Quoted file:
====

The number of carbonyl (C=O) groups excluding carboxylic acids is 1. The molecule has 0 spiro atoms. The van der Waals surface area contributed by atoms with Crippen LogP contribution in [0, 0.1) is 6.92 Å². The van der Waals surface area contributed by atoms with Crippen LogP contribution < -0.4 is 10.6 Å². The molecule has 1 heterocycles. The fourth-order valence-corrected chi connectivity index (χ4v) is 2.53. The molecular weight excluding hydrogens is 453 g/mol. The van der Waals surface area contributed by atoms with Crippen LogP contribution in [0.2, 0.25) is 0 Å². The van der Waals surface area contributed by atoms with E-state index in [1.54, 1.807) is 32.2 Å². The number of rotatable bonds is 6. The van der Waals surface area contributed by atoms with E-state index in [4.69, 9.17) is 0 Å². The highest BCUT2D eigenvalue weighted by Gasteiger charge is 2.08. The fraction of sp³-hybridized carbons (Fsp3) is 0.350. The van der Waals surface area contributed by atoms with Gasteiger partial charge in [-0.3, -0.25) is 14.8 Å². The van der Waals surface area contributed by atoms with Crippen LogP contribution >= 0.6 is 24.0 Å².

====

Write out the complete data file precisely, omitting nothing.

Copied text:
The number of carbonyl (C=O) groups excluding carboxylic acids is 1. The molecule has 0 spiro atoms. The van der Waals surface area contributed by atoms with Crippen LogP contribution in [0, 0.1) is 6.92 Å². The van der Waals surface area contributed by atoms with Crippen LogP contribution < -0.4 is 10.6 Å². The molecule has 1 heterocycles. The fourth-order valence-corrected chi connectivity index (χ4v) is 2.53. The molecular weight excluding hydrogens is 453 g/mol. The van der Waals surface area contributed by atoms with Crippen LogP contribution in [0.2, 0.25) is 0 Å². The van der Waals surface area contributed by atoms with E-state index in [1.54, 1.807) is 32.2 Å². The number of rotatable bonds is 6. The van der Waals surface area contributed by atoms with E-state index in [4.69, 9.17) is 0 Å². The highest BCUT2D eigenvalue weighted by Gasteiger charge is 2.08. The fraction of sp³-hybridized carbons (Fsp3) is 0.350. The van der Waals surface area contributed by atoms with Gasteiger partial charge in [-0.3, -0.25) is 14.8 Å². The van der Waals surface area contributed by atoms with Crippen LogP contribution >= 0.6 is 24.0 Å².